Looking Pretty

When the king’s order and edict had been proclaimed, many young women were brought to the citadel of Susa and put under the care of Hegai. Esther also was taken to the king’s palace and entrusted to Hegai, who had charge of the harem.  She pleased him and won his favor. Immediately he provided her with her beauty treatments and special food. He assigned to her seven female attendants selected from the king’s palace and moved her and her attendants into the best place in the harem.

Esther had not revealed her nationality and family background, because Mordecai had forbidden her to do so.  Every day he walked back and forth near the courtyard of the harem to find out how Esther was and what was happening to her.

Before a young woman’s turn came to go in to King Xerxes, she had to complete twelve months of beauty treatments prescribed for the women, six months with oil of myrrh and six with perfumes and cosmetics.  And this is how she would go to the king: Anything she wanted was given her to take with her from the harem to the king’s palace.  In the evening she would go there and in the morning return to another part of the harem to the care of Shaashgaz, the king’s eunuch who was in charge of the concubines. She would not return to the king unless he was pleased with her and summoned her by name.

  • Esther 2:8-14

“Make no mistake, we have become a people who believe in some cosmetic overhauls. … between the bleached blonde hair and the enhancements, it’s hard to tell a thirty-year-old from a sixty-year-old.

“And I’m not even saying I’m against the Botox or the Restylane or whatever else is out there that serves as a proverbial fountain of youth.  In fact, there have been times I’ve considered it myself.  Like the time Caroline [her daughter] examined my forehead closely one morning and rubbed it with her tiny fingers before exclaiming, ‘Mom!  I can see your brains on your forehead!’  Really?  Because I can see me dropping you off at a fire station to see if you can be adopted.”

  • Melanie Shankle, Church of the Small Things

Looking at her book jacket photograph, the author looks very young, indeed.  Her daughter is at least a teen-ager, but the author doesn’t look that old.  Of course, I am an old man.  Everyone from forty to twenty looks eighteen.  Funny.  I used to be pretty good at guessing age, but now I am not.  I think it’s because I don’t care.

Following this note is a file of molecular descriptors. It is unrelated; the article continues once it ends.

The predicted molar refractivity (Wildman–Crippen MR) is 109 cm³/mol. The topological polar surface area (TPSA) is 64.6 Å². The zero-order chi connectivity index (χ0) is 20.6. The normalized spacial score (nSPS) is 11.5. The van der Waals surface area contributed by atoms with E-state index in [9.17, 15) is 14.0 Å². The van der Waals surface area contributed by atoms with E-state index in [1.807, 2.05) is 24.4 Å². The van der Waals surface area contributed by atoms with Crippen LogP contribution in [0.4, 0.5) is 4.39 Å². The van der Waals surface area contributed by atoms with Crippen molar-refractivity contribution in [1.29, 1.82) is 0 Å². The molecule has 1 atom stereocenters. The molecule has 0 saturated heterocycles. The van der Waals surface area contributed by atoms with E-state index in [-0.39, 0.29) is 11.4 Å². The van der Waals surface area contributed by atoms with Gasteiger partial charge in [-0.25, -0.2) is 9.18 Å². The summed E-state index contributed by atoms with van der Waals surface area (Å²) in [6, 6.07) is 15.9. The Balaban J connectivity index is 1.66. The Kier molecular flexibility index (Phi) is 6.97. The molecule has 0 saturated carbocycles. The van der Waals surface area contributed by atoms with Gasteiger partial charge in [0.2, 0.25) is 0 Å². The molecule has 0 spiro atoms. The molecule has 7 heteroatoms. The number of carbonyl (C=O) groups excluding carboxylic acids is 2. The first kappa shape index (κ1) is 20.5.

Then I see a television ad for one of the products mentioned in the book quote.  You see a variety of very young people who have never had a wrinkle in their lives.  The ad talks about how the wrinkles will be a thing of the past.  Then the ad goes into all the ways the treatment can disfigure you, cause paralysis, and even death.

After all, they are injecting a toxin under the skin to paralyze a muscle that is “overactive,” thus causing a wrinkle.  Ummm.  They are injecting a toxin into your system that causes paralysis.  Does anyone have a red flag that pops into their head?  If not, come try my new method for the prevention of aging.  It’s a combination of cyanide and arsenic and maybe some strychnine.  You may be dead, but isn’t that the only foolproof way to avoid getting older?  Sorry if that might cause people to think about that option.  It is not the right path.

But for the beauty treatment, if done by someone who knows what he / she is doing and there are no complications, putting poison into your body will get rid of a wrinkle.  It just sounds insane.

Is that what 20-somethings and 30-somethings fear, getting a wrinkle?  Why the obsession?  In the chapter from the quoted book, the author wrote about women on a reality show that she watches that were afraid to drink their alcoholic drinks without a straw.  Their lips had no feeling and they didn’t want to dribble their drink onto their clothing.  Is that the price we pay to stay looking pretty?

Esther, in the Scripture above, was obviously pretty.  Yet, the king’s servants also helped her.  The book of Esther doesn’t speak of God’s influence, but why were Hegai and Shaashgaz so attentive to Esther?  But in reading the book of Esther, we find that Esther was beautiful in other ways.  Esther had courage to face the king without being called before him – something forbidden as written in the Scripture above.  Esther had wisdom and integrity.  She was loyal to the Jewish people.

There are more ways to be beautiful than just looking pretty.  We should each, male and female alike, focus on those things instead of worrying about a wrinkle.

Soli Deo Gloria.  Only to God be the Glory.

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